Twenty-year-old Grant Snyder works as a cameraman for a sports network, has dark blonde hair and enjoys riding mountain bikes, playing video games and listening to music. By all accounts, he's a normal human being except for one attribute; he was born and raised as a Jehovah’s Witness.

Because of his unique position, Snyder is able to provide insight from deep inside the organization about sexual predators within the congregation. From his vantage point, he’s seen countless acts of abuse, and still can’t wrap his head around the group’s “Two Witness Rule” — which, according to Snyder, is an unwritten guideline “that requires two witnesses to validate sexual abuse allegations against another member of the religion.”

It's something the church hasn't ever owned up to despite facing charges of abuse in several countries worldwide.

“So if a single victim comes forward with allegations,” Snyder says, “they are not accepted and the matter is ‘left in God's hands.’ But everything changes if multiple people step forward. This leaves sexual predators safe and harbored [within the congregations].”

This kind of thing makes it difficult for any victims to come forward and make allegations, he explains, especially if they know they'll never be believed without another person to corroborate the story.

“It is just another way women are powerless in the organization,” he adds. “The fact that any and every sexual abuse situation is instantly swept under the rug if there isn't more than one witness is disgusting. Leaving these situations in God's hands is the exact opposite thing to do in my opinion.”

Officially, the organization’s website offers no trail of existence on the Two Witness Rule — and of course won’t comment on the matter. However, several current and former Witnesses share the same story, that it’s something true and even based on a Bible passage their taught stating two people should talk to a third who is struggling with sin.

Yet even through the forced silence of its members, Jehovah’s Witness leaders have a documented legal history of not reporting allegations of confessions to the authorities and of trying to handle the affairs internally only.

According to a recent case study published by the Australian government, the official stance of the organization is that it “abhors sexual abuse” and “will not protect any perpetrator." Although, the same case study found that a “spiritual investigation” is done by Witnesses when sexual misconduct allegations are brought to the attention of Elders, and then the matter is to be left to God to sort out, as Snyder pointed out. The extensive report also asserts that until 1998, accusers had to tell Elders of misconduct in the presence of their alleged abuser.

Amelia Johnson, a 21-year-old newlywed, shares her experience with the church that sounds awfully similiar to what the Australian government surmised.

“They [the Elders] didn’t turn the information over to the police and court, even when my mother and sister went to the authorities and the church was contacted,” she said, speaking of when her sister was abused by someone in the congregation. Johnson admits she was abused, too, but didn’t come forward because she felt powerless.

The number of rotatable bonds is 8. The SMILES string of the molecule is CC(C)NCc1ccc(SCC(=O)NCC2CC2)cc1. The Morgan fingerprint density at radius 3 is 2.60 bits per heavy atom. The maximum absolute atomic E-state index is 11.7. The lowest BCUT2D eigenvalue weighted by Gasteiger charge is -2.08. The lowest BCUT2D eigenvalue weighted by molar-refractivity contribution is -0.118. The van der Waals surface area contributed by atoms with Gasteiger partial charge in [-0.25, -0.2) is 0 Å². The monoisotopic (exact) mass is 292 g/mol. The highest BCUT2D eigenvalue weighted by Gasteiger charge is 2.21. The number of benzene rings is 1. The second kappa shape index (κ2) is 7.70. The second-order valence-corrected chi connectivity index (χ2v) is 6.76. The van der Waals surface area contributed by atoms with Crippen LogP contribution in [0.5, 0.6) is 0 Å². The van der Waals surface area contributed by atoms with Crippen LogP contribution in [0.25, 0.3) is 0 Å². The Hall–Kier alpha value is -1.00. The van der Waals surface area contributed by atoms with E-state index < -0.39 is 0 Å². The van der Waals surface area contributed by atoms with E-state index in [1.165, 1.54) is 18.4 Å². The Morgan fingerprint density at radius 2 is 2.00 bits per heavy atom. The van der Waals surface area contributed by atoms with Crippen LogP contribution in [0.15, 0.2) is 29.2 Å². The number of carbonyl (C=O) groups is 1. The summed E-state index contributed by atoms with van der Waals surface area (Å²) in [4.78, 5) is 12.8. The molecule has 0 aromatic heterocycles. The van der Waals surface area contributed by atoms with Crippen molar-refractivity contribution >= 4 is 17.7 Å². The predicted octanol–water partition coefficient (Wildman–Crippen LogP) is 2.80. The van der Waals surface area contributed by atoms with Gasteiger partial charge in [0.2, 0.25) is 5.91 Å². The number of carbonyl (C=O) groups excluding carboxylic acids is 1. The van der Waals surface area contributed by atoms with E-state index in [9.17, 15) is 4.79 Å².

“They [the church leaders] don't let the rest of the congregation know [about sexual abuse] and will reinstate them fairly soon, six months to a year, especially if the abused is no longer part of the organization,” Johnson says.

Snyder recalls a similar memory. Although he remembers that in his case, it was harder for his congregation to keep quiet about it because the sexual predator was arrested right in the middle of the church service. Despite that, he says the topic was still “taboo” and that it was “never spoken of” amongst the church patrons.

“When they [the young victims] finally told their mother,” he says, “it took them a couple months because they were really scared; she called the elders of her congregation and told them everything. They told her to not contact the police. The elders had a visit with the offender and he confessed to them, but was very repentant so they felt empathy for him and dropped it, doing nothing about it legally.”

It's proven more so by a leaked document meant only for the eyes of church leaders (obtained by, a non-profit organization that hopes to "inform the world about the dangers of Jehovah’s Witnesses and their doctrine"). The paper, meant for church authorities only, expressly states child molesters and pedophiles can be given roles of authority and privileges in the congregation, or even reinstated to those roles after committing the crime, despite a Watchtower article (a type of internal magazine for the church) that lead Witnesses to believe the contrary.

Despite approaching numerous active Witnesses about the story, most refused to speak about any of the ongoing lawsuits, the Two Witness Rule, or child abuse in the church. One witness who did make comment, on the condition of anonymity, said plainly that, “We’re told not to discuss it or talk about it.”

Whether or not Jehovah’s Witnesses are covering up abuse or are guilty of any crimes is for a fair and balanced court to decide as investigations continue. However, forums on Reddit like r/exjw or on sites like — where many former and current Witnesses can be found — provide a sanctuary for many victims to be heard and receive support without the need for a third person to validate their claim.

Those on the sites share that they only want to help those within the organization gain knowledge and to support one another through sharing stories and offering encouragement.

“I feel that most JWs are genuine and loving,” Snyder says, “just brainwashed by the years of listening to the organization.”

[originally published December 14, 2017]